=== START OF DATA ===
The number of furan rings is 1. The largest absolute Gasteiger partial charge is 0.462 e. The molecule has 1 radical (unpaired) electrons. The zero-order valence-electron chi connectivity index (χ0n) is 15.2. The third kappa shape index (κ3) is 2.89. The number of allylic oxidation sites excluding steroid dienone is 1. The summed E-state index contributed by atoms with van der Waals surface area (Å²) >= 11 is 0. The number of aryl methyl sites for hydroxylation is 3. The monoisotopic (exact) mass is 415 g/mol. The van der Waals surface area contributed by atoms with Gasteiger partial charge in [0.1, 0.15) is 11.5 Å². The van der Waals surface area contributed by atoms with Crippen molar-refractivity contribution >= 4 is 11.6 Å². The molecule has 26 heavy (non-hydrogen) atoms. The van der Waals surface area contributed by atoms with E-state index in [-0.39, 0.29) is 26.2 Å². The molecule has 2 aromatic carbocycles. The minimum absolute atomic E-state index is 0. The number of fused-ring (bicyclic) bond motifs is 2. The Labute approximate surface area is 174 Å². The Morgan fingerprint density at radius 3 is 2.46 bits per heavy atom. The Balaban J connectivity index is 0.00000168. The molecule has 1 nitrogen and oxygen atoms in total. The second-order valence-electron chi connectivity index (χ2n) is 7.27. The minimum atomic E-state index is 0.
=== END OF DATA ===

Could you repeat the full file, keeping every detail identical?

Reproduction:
The number of furan rings is 1. The largest absolute Gasteiger partial charge is 0.462 e. The molecule has 1 radical (unpaired) electrons. The zero-order valence-electron chi connectivity index (χ0n) is 15.2. The third kappa shape index (κ3) is 2.89. The number of allylic oxidation sites excluding steroid dienone is 1. The summed E-state index contributed by atoms with van der Waals surface area (Å²) >= 11 is 0. The number of aryl methyl sites for hydroxylation is 3. The monoisotopic (exact) mass is 415 g/mol. The van der Waals surface area contributed by atoms with Gasteiger partial charge in [0.1, 0.15) is 11.5 Å². The van der Waals surface area contributed by atoms with Crippen molar-refractivity contribution >= 4 is 11.6 Å². The molecule has 26 heavy (non-hydrogen) atoms. The van der Waals surface area contributed by atoms with E-state index in [-0.39, 0.29) is 26.2 Å². The molecule has 2 aromatic carbocycles. The minimum absolute atomic E-state index is 0. The number of fused-ring (bicyclic) bond motifs is 2. The Labute approximate surface area is 174 Å². The Morgan fingerprint density at radius 3 is 2.46 bits per heavy atom. The Balaban J connectivity index is 0.00000168. The molecule has 1 nitrogen and oxygen atoms in total. The second-order valence-electron chi connectivity index (χ2n) is 7.27. The minimum atomic E-state index is 0.